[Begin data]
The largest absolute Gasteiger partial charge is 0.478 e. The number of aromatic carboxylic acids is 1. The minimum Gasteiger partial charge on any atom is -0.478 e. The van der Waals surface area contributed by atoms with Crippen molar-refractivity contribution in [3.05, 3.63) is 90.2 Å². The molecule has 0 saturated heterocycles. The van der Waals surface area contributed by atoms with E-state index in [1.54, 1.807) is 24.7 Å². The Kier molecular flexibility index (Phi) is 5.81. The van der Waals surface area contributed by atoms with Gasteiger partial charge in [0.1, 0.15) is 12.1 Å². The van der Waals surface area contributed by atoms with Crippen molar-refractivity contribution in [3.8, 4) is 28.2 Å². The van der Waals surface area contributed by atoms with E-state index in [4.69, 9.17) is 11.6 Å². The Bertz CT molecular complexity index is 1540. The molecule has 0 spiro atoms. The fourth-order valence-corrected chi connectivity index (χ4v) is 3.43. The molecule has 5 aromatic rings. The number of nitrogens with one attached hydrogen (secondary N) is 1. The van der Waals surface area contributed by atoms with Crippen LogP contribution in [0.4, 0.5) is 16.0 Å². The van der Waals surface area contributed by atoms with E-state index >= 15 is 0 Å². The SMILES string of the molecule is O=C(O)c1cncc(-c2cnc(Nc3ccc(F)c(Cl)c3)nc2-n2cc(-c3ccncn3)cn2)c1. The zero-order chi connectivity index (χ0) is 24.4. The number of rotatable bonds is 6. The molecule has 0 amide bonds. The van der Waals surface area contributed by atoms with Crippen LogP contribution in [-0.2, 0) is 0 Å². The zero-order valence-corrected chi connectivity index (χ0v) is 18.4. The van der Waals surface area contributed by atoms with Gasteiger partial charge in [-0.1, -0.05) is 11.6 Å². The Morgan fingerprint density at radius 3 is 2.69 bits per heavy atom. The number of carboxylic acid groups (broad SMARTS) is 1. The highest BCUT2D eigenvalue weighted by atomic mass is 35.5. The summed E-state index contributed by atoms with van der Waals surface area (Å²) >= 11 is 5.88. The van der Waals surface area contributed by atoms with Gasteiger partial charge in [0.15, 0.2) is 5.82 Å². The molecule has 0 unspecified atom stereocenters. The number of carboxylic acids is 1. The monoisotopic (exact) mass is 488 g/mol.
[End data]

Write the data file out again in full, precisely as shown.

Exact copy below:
The largest absolute Gasteiger partial charge is 0.478 e. The number of aromatic carboxylic acids is 1. The minimum Gasteiger partial charge on any atom is -0.478 e. The van der Waals surface area contributed by atoms with Crippen molar-refractivity contribution in [3.05, 3.63) is 90.2 Å². The molecule has 0 saturated heterocycles. The van der Waals surface area contributed by atoms with E-state index in [1.54, 1.807) is 24.7 Å². The Kier molecular flexibility index (Phi) is 5.81. The van der Waals surface area contributed by atoms with Gasteiger partial charge in [0.1, 0.15) is 12.1 Å². The van der Waals surface area contributed by atoms with Crippen molar-refractivity contribution in [3.8, 4) is 28.2 Å². The van der Waals surface area contributed by atoms with E-state index in [4.69, 9.17) is 11.6 Å². The Bertz CT molecular complexity index is 1540. The molecule has 0 spiro atoms. The fourth-order valence-corrected chi connectivity index (χ4v) is 3.43. The molecule has 5 aromatic rings. The number of nitrogens with one attached hydrogen (secondary N) is 1. The van der Waals surface area contributed by atoms with Crippen LogP contribution in [0.4, 0.5) is 16.0 Å². The van der Waals surface area contributed by atoms with E-state index >= 15 is 0 Å². The SMILES string of the molecule is O=C(O)c1cncc(-c2cnc(Nc3ccc(F)c(Cl)c3)nc2-n2cc(-c3ccncn3)cn2)c1. The zero-order chi connectivity index (χ0) is 24.4. The number of rotatable bonds is 6. The molecule has 0 amide bonds. The van der Waals surface area contributed by atoms with Crippen LogP contribution in [-0.2, 0) is 0 Å². The zero-order valence-corrected chi connectivity index (χ0v) is 18.4. The van der Waals surface area contributed by atoms with Gasteiger partial charge in [-0.1, -0.05) is 11.6 Å². The Morgan fingerprint density at radius 3 is 2.69 bits per heavy atom. The number of carboxylic acid groups (broad SMARTS) is 1. The highest BCUT2D eigenvalue weighted by atomic mass is 35.5. The summed E-state index contributed by atoms with van der Waals surface area (Å²) >= 11 is 5.88. The van der Waals surface area contributed by atoms with Gasteiger partial charge in [0.15, 0.2) is 5.82 Å². The molecule has 0 unspecified atom stereocenters. The number of carboxylic acids is 1. The monoisotopic (exact) mass is 488 g/mol.